That being said, we must applaud the use of a variety of looks and bodies in fashion. Plus-size models, in particular, should be acknowledged for their courage to withstand fat stigma and bare their flesh for all to see. Plus-size models fight to get out from the margins and into the mainstream fashion market. Their challenge, however, is to maintain their authentic voice amidst a stream of voiceless bodies that flow in and out of fashion’s ranks.

To effectively alter contemporary bodily aesthetics, these models need to go beyond achieving increased visibility in the field and also take ownership of those images. Instead of conforming to fashion’s demands, they need to direct them. Their sheer visibility in the fashion marketplace is not enough because of the engendered nature of bodies and the threat of disembodiment. Unfortunately, models, no matter their size, are simply bodies. Fashion still judges them on the basis of their looks. Modeling reduces them to curves and numbers on a tape measure. They are not women but breasts, bums, and hips. After all the work they do, plus-size models are still objectified and sexualized bodies.
Learn more about Fashioning Fat at the NYU Press website.

--Marshal Zeringue

Saturday, June 27, 2015

Alexander H. Harcourt's "Humankind"

Alexander H. Harcourt is Professor Emeritus in the Anthropology Department at the University of California, Davis. He is the coauthor of Gorilla Society and Human Biogeography and co-editor of Coalitions and Alliances in Humans and Other Animals.

Harcourt applied the “Page 99 Test” to his new book, Humankind: How Biology and Geography Shape Human Diversity, and reported the following:
The whole human species, all seven billion plus of us, varies less genetically than does a single population of gorillas or chimpanzees. And yet just a glance at a stranger, and we can often tell what continent they come from. Go a little deeper, look at the right genes, and you can even tell if the person is originally from France, or Britain, or Germany, or Spain, or pretty much anywhere else in the world.

Not only do the people of different regions differ, but they differ for the same Darwinian reasons that species of animals and plants differ. As a sentence on page 99 of Humankind states, “Humans are mammals, and follow the same rules regarding shape and size of body in relation to temperature as do other animals.”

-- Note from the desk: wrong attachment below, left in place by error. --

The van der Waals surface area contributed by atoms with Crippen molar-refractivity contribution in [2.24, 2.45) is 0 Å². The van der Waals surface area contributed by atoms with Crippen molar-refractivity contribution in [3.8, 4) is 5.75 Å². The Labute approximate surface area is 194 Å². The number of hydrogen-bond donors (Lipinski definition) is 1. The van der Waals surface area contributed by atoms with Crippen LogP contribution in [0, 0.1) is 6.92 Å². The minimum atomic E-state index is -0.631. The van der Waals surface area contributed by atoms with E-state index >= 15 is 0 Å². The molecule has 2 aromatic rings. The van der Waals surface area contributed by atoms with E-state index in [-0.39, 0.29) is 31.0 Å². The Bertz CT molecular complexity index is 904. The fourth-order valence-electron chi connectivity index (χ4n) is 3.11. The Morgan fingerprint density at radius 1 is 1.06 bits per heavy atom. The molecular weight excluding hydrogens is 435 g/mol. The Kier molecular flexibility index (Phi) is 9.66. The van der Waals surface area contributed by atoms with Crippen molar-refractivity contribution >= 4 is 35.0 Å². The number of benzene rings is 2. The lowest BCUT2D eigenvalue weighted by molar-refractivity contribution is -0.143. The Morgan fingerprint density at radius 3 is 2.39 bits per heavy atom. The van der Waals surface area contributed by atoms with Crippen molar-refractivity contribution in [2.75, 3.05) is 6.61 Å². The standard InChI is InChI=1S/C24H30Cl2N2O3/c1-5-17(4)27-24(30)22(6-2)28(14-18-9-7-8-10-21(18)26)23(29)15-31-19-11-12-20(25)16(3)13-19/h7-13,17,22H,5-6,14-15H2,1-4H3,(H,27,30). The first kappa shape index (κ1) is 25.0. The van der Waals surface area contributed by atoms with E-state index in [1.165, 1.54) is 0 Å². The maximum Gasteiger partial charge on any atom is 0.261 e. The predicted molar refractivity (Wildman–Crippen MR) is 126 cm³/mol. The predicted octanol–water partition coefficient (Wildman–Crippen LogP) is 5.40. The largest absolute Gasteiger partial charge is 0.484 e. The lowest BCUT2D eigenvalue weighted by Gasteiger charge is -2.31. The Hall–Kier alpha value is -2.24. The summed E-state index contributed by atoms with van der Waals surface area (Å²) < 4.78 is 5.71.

The rules concern more than just shape and size and temperature. Other rules, biological rules interacting with geographical rules, determine where we are, and physiologically what sort of person we are there. Yet other biogeographical rules determine the variety of cultures in different regions - yes cultures, products of the human mind - just as they determine the variety of species in different regions of the world.

No man is an island, as the saying goes, and indeed what we are where we are affects other species and is affected by them. And of course, throughout history and surely before, we have affected where we are and others of us are. In the great cities of the world, we now see some of the densest concentrations ever of human regional diversity.
Learn more about Humankind at the publisher's website.

Writers Read: Alexander H. Harcourt.

--Marshal Zeringue

Thursday, June 25, 2015

Hugh Aldersey-Williams's "In Search of Sir Thomas Browne"

Hugh Aldersey-Williams is a writer and curator based in Norfolk, England. An art exhibition based on his best-selling Periodic Tales: The Cultural History of the Chemical Elements opens at Compton Verney, Warwickshire, in October 2015.

He applied the “Page 99 Test” to his latest book, In Search of Sir Thomas Browne: The Life and Afterlife of the Seventeenth Century's Most Inquiring Mind, and reported the following:
It may seem odd, though really it is not odd at all for this book, but my page 99 is about unicorns. My hero and subject, Sir Thomas Browne, is preoccupied with the existence or not of these fabled creatures. As well he might be. Looking at the cover of my own British passport, I find they are still among us. The beast was incorporated into the royal coat of arms during the 17th century in which Browne lived.

Browne was a physician, philosopher, writer and myth buster. He rounded up dozens of urban myths and old wives’ tales of his age, and debunked them one by one in a vast tome which he called Vulgar Errors.